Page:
Posts from 26th August 2003

Aug 03


The Brown WedgePost a comment • 398 views

Cat Yronwode on her unfinished Steve Ditko biography – “The unexpected core of the book became the issue of how and why an obviously brilliant young boy with great natural art talent was placed in the “industrial track” in a steel mill town while his teachers justified their plans to make him a mill worker — followed by how and why he left there and became an artist in New York and a proponent of Objectivism. Through the yearbooks, i saw Johnstown as the dripping wet “ten-ton doo-hickey” and Steve Ditko as the plucky teenager who somehow finds the inner strength to throw it off of himself and take control of his own destiny.”

After reading through that, you might want to reacquaint yourself with Ditko’s akimbo career via Steve Ditko’s World (including this rejected cover to Amazing Fantasy #15), and the more recently updated Ditko Looked Up. For those of you looking for something a bit more esoteric, there’s Ms. Yronwode’s companion to the Dr. Strange comics, The Lesser Book of the Vishanti.

(Link to the Ditko letter pilfered from The Comic Journal’s Journalista blog.)

THE BROWN LOG: Woman’s Own

The Brown WedgePost a comment • 233 views

THE BROWN LOG: Woman’s Own

Weekly, 72p

DESIGN: The cover features no less than 5 smiles, these being i) an Emmerdale star, ii) Emmerdale star’s screen lover (this smile somewhat roguish), iii) a toddler eating a biscuit, iv) a woman who has lost some weight, v) a woman with her hand on a male stripper’s arse. There is one frown on the cover, that of the weight-loss woman before she lost the weight. Paper stock is glossy but flimsy, content is very colourful with lots of photos.

WHO’S IT FOR?: Presumably it’s for women, though I liked it a bit more than Isabel, who thought it was boring, and plainly and badly written. The magazine seems to have shifted its target age downwards since its dentist’s waiting-room heyday, hence the male stripper and a general emphasis on small children’s antics and true-life stories of family trauma. At a guess the intention is to give stay-at-home mothers/housewives something to read and talk about: I’d be interested to know whether its circulation has held up over the last 20 years or so.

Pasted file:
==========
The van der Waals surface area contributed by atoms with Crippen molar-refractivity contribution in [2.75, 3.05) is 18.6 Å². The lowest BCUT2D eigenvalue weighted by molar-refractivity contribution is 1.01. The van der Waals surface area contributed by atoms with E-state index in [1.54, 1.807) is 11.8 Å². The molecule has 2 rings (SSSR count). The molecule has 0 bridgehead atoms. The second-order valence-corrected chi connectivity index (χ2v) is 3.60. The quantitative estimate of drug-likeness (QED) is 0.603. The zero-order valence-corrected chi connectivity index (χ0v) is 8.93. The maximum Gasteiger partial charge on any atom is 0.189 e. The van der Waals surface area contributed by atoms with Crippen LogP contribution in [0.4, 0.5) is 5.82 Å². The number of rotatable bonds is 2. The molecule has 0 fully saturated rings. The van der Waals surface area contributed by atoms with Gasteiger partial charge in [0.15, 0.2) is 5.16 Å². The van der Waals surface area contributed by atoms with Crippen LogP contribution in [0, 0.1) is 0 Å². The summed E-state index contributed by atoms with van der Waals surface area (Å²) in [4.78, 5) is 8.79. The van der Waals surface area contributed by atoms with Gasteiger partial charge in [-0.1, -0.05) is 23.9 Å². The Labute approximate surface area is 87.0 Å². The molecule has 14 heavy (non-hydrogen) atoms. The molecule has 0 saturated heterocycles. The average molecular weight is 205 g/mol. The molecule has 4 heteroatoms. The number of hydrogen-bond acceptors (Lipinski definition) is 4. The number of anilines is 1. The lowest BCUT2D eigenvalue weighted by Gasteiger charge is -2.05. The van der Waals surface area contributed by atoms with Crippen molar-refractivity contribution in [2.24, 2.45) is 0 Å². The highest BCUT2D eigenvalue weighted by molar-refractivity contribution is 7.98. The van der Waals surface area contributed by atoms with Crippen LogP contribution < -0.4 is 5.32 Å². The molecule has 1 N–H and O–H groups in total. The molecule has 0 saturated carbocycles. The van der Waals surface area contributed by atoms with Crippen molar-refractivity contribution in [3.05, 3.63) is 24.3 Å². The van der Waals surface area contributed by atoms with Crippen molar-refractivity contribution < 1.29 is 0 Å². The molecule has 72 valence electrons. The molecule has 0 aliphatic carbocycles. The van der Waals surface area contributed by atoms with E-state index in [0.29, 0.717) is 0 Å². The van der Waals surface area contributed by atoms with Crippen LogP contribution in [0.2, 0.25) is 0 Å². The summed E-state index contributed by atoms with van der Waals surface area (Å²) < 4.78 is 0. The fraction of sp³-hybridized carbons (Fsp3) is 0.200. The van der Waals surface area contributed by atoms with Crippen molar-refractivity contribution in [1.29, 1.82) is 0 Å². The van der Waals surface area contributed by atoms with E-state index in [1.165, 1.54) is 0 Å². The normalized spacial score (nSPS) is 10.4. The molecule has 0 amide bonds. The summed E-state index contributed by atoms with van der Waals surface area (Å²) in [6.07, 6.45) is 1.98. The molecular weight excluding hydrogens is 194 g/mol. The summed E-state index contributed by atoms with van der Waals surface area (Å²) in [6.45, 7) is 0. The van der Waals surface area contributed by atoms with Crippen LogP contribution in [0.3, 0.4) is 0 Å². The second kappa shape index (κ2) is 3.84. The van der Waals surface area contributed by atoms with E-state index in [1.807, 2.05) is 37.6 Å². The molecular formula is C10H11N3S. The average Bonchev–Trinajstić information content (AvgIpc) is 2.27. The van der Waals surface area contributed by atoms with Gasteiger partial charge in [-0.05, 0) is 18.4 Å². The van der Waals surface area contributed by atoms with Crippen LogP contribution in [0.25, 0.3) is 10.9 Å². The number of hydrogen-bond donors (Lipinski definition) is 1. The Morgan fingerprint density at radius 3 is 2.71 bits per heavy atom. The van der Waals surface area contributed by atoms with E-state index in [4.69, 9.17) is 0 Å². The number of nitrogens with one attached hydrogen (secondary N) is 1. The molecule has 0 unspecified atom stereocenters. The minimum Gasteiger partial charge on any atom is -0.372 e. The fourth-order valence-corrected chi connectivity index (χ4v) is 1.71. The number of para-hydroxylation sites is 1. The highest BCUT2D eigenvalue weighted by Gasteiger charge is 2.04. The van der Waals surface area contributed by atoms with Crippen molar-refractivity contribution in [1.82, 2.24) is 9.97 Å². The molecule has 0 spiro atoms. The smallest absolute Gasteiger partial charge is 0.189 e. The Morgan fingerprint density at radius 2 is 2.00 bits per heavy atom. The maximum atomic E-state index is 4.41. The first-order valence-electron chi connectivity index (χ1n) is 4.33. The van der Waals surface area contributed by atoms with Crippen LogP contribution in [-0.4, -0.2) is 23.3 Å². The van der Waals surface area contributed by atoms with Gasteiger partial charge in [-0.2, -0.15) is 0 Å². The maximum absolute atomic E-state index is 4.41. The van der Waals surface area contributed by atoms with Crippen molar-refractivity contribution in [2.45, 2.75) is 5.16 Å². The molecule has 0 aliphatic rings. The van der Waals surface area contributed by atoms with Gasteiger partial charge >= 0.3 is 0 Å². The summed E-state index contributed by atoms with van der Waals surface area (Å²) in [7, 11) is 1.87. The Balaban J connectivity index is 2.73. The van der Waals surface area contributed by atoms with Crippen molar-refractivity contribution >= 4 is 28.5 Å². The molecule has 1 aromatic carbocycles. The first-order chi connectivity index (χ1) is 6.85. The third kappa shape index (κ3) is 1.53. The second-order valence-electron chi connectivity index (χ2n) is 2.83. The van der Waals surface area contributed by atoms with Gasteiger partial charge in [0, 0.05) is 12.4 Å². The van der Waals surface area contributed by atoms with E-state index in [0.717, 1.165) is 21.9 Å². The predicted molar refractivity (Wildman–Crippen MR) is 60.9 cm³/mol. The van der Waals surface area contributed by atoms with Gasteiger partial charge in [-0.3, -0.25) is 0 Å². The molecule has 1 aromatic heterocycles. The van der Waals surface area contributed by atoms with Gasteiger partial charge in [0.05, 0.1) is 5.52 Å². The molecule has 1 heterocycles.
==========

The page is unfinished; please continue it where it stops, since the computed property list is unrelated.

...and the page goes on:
WHO ISN’T IT FOR?: Men; people wanting celebrity gossip; people who don’t care about losing weight; women with no interest in having kids.

STYLE: Plain language in short paragraphs, but never particularly sensationalist ‘ it’s going for the nod of sympathy, not the gasp of shock. Lots of pictures, some very basic fashion and diet tips, a generally positive outlook on life. One infuriating habit it has is of telling the entire story in a headline, eg. ‘I sleepwalked straight into my ex’s bed’. This particular story is trailed on the cover with the words ‘Oh really!’ which is as close as Woman’s Own gets to a joke.

BEST BIT: Easily the best article was on faddish child eaters, who are so attuned to foods at age 2 or 3 that they can tell the difference between different supermarket own brand mince.

WORST BIT: An excruciating short story about a father finding contraceptive pills in his daughter’s bedroom with a rotten twist ending that they only remember to set up in the first half of the final sentence.

VALUE FOR MONEY: Will give you change for a pound but celebrity magazines are racier and cheaper. Not a keeper.


It was a nice day and a nice meal